Tackling the education employment gap by Adam Oldfield
Our education system is built around a production line that churns out graduates with standardised skills for roles in an industrialisd economy. But we live in a post-industrial economy that is changing faster than education can keep pace. Sir Ken Robinson a leading thinker in this area is challenging educators to rethink how we teach future generations. His view is that creativity is as important as literacy in education. I'd urge you to check out his TEDTalks.
It’s an increasingly common point of view. In the creative industry employers regularly bemoan the gap between education and employability.
In other disciplines there’s a recognition for the need for training to bridge the gap between education and work.
I recently met Adam Oldfield, co-founder of FutureRising a network for students, teachers and employers that has this issue in its sight. It is working to close the gap.
In this guest post Adam explores the gap between education and employment.
The UK is in need of 750,000 digitally skilled workers by 2017 according to a study carried out by O2 in 2013.
Our creative industries must rapidly produce people with these skills or miss out on as much as £2 billion per year.
Mind the gap
The real challenge is that there is a gap between education and the workplace which currently makes this impossible. It is caused by the absence of collaboration between professionals and teachers. Students are lacking relevant knowledge and workplace skills.
The current education system places academic achievement at the heart of students’ minds, teaching them how to write essays and pass exams.
Yet through our work placing talent within companies, we’ve learnt that employers find projects and work experience of more value than grades.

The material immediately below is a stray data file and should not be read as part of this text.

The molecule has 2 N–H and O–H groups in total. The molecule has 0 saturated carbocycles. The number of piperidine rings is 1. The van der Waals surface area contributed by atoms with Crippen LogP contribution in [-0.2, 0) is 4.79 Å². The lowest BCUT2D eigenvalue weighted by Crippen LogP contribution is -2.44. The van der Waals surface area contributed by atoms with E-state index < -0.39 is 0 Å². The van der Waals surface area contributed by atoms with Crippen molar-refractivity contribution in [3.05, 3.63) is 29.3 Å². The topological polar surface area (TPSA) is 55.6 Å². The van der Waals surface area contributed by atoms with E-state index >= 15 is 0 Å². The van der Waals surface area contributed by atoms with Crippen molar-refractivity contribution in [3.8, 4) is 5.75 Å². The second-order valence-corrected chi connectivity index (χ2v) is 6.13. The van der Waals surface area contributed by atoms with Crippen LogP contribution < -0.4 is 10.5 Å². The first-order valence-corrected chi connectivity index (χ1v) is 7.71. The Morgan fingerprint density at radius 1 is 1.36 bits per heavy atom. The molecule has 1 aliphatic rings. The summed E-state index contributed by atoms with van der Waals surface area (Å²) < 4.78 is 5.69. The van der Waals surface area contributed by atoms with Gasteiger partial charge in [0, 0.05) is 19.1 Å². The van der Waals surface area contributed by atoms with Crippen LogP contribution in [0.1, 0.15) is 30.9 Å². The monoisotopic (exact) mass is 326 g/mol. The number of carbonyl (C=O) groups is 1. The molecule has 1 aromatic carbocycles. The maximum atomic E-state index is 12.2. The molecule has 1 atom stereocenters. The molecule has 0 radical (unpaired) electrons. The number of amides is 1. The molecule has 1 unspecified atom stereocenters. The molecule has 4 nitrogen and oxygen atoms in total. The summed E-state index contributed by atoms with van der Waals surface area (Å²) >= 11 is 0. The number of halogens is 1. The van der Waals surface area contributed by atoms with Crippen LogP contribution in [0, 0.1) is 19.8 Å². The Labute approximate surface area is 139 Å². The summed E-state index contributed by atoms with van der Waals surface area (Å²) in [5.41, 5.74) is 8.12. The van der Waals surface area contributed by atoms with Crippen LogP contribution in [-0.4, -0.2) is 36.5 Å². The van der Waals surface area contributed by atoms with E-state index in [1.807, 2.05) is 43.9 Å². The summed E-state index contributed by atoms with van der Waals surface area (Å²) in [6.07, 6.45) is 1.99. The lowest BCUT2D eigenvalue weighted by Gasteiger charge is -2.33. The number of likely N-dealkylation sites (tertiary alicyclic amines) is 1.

Working with universities, we’ve discovered that teachers have a huge desire to involve professionals in their courses.
Community of practice
Meeting these needs is of huge importance to education and to the future of our creative industries. But it needs an investment in time and money to make it work.
Students struggle to get jobs if they can’t demonstrate the skills they’ve picked up from workplace experiences.
Simple things like office processes (email, server, printing, timesheets), working in a multi-disciplinary team, presenting in front of a client and beating a deadline are all learnt on the job.
It makes it a real challenge for the student, often resulting in lack of confidence due to job rejections or having to undertake unpaid work. To avoid this, the creative industries need to help young people to do the following.
Short courses or events, either online or offline. It helps students to marry what has been learnt with real life experience.
Tap into the ideas of young people by releasing briefs and projects for them to tackle.
Put in place a process for dealing with every email, letter or approach made. The quality of applications will not improve if those doing it wrong are not told how they can get better.
Regardless of a company's size, we should offer more apprenticeships, internships and graduate positions throughout the creative industries. And they must be paid.
Whilst a company recognises the investment of money and time it costs them to train an inexperienced person at present, the majority of companies don’t value the development of young people before they join their company.
By increasing and improving the interactions between professionals, teachers and students, companies will benefit from attracting the best talent and will retain that talent.
Universities will also benefit, increasing the employability of their students going into roles they are right for.
In return the creative industries will benefit immensely by capitalising on the increased business opportunities coming our way over the next few years.